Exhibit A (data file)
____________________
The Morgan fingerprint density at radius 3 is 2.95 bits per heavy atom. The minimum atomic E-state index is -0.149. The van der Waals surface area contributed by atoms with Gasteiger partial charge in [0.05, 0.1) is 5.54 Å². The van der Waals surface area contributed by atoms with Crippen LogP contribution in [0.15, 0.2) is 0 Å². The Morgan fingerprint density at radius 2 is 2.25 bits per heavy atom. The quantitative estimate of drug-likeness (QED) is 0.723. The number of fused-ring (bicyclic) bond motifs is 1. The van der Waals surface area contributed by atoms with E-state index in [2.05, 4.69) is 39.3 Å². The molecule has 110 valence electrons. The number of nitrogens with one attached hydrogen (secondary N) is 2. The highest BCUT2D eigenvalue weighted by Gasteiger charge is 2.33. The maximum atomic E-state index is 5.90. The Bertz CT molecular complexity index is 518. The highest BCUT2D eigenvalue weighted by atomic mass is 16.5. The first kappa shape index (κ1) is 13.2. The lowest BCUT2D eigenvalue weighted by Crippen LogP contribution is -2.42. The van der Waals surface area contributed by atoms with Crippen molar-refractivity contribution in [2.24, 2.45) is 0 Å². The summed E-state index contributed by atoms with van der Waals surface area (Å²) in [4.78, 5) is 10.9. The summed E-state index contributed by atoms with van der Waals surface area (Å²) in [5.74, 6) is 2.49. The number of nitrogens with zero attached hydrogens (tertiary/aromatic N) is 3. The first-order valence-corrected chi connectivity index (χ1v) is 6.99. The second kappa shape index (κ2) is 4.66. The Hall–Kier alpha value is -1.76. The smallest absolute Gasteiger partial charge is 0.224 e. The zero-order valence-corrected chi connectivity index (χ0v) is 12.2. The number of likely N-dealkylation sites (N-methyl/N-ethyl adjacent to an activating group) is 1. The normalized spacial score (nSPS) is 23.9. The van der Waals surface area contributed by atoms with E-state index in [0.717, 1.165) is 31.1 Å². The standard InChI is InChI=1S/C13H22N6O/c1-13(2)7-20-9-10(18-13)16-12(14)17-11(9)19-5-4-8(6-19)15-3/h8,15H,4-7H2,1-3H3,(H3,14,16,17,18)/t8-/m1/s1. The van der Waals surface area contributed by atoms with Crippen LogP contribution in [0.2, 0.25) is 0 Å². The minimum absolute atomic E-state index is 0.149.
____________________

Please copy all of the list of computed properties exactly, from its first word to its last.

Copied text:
The Morgan fingerprint density at radius 3 is 2.95 bits per heavy atom. The minimum atomic E-state index is -0.149. The van der Waals surface area contributed by atoms with Gasteiger partial charge in [0.05, 0.1) is 5.54 Å². The van der Waals surface area contributed by atoms with Crippen LogP contribution in [0.15, 0.2) is 0 Å². The Morgan fingerprint density at radius 2 is 2.25 bits per heavy atom. The quantitative estimate of drug-likeness (QED) is 0.723. The number of fused-ring (bicyclic) bond motifs is 1. The van der Waals surface area contributed by atoms with E-state index in [2.05, 4.69) is 39.3 Å². The molecule has 110 valence electrons. The number of nitrogens with one attached hydrogen (secondary N) is 2. The highest BCUT2D eigenvalue weighted by Gasteiger charge is 2.33. The maximum atomic E-state index is 5.90. The Bertz CT molecular complexity index is 518. The highest BCUT2D eigenvalue weighted by atomic mass is 16.5. The first kappa shape index (κ1) is 13.2. The lowest BCUT2D eigenvalue weighted by Crippen LogP contribution is -2.42. The van der Waals surface area contributed by atoms with Crippen molar-refractivity contribution in [2.24, 2.45) is 0 Å². The summed E-state index contributed by atoms with van der Waals surface area (Å²) in [4.78, 5) is 10.9. The summed E-state index contributed by atoms with van der Waals surface area (Å²) in [5.74, 6) is 2.49. The number of nitrogens with zero attached hydrogens (tertiary/aromatic N) is 3. The first-order valence-corrected chi connectivity index (χ1v) is 6.99. The second kappa shape index (κ2) is 4.66. The Hall–Kier alpha value is -1.76. The smallest absolute Gasteiger partial charge is 0.224 e. The zero-order valence-corrected chi connectivity index (χ0v) is 12.2. The number of likely N-dealkylation sites (N-methyl/N-ethyl adjacent to an activating group) is 1. The normalized spacial score (nSPS) is 23.9. The van der Waals surface area contributed by atoms with E-state index in [0.717, 1.165) is 31.1 Å². The standard InChI is InChI=1S/C13H22N6O/c1-13(2)7-20-9-10(18-13)16-12(14)17-11(9)19-5-4-8(6-19)15-3/h8,15H,4-7H2,1-3H3,(H3,14,16,17,18)/t8-/m1/s1. The van der Waals surface area contributed by atoms with Crippen LogP contribution in [0.2, 0.25) is 0 Å². The minimum absolute atomic E-state index is 0.149.